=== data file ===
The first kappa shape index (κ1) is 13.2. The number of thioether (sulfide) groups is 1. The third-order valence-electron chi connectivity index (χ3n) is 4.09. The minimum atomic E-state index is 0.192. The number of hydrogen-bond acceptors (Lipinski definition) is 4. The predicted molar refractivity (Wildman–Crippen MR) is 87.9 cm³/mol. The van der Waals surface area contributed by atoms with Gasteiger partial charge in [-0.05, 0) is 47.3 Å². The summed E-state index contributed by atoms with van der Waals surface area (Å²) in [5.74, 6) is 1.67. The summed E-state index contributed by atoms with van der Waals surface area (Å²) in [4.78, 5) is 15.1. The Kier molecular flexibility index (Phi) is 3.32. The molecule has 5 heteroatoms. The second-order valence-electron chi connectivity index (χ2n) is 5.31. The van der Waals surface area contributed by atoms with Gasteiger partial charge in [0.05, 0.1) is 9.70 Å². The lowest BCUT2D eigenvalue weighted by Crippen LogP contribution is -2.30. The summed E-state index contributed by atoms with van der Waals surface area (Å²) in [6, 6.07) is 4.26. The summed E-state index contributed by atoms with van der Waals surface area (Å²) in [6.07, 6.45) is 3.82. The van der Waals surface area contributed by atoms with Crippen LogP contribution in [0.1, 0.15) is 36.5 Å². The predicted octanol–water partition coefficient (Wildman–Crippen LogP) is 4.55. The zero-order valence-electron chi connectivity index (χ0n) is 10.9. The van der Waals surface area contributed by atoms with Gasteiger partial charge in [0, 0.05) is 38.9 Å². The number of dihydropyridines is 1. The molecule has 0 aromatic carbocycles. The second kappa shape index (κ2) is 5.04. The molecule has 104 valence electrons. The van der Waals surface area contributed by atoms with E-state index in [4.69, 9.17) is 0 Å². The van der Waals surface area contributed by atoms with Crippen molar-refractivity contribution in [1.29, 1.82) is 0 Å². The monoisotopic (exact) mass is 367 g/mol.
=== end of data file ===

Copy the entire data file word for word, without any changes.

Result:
The first kappa shape index (κ1) is 13.2. The number of thioether (sulfide) groups is 1. The third-order valence-electron chi connectivity index (χ3n) is 4.09. The minimum atomic E-state index is 0.192. The number of hydrogen-bond acceptors (Lipinski definition) is 4. The predicted molar refractivity (Wildman–Crippen MR) is 87.9 cm³/mol. The van der Waals surface area contributed by atoms with Gasteiger partial charge in [-0.05, 0) is 47.3 Å². The summed E-state index contributed by atoms with van der Waals surface area (Å²) in [5.74, 6) is 1.67. The summed E-state index contributed by atoms with van der Waals surface area (Å²) in [4.78, 5) is 15.1. The Kier molecular flexibility index (Phi) is 3.32. The molecule has 5 heteroatoms. The second-order valence-electron chi connectivity index (χ2n) is 5.31. The van der Waals surface area contributed by atoms with Gasteiger partial charge in [0.05, 0.1) is 9.70 Å². The lowest BCUT2D eigenvalue weighted by Crippen LogP contribution is -2.30. The summed E-state index contributed by atoms with van der Waals surface area (Å²) in [6, 6.07) is 4.26. The summed E-state index contributed by atoms with van der Waals surface area (Å²) in [6.07, 6.45) is 3.82. The van der Waals surface area contributed by atoms with Crippen LogP contribution in [0.1, 0.15) is 36.5 Å². The predicted octanol–water partition coefficient (Wildman–Crippen LogP) is 4.55. The zero-order valence-electron chi connectivity index (χ0n) is 10.9. The van der Waals surface area contributed by atoms with Gasteiger partial charge in [0, 0.05) is 38.9 Å². The number of dihydropyridines is 1. The molecule has 0 aromatic carbocycles. The second kappa shape index (κ2) is 5.04. The molecule has 104 valence electrons. The van der Waals surface area contributed by atoms with E-state index in [4.69, 9.17) is 0 Å². The van der Waals surface area contributed by atoms with Crippen molar-refractivity contribution in [1.29, 1.82) is 0 Å². The monoisotopic (exact) mass is 367 g/mol.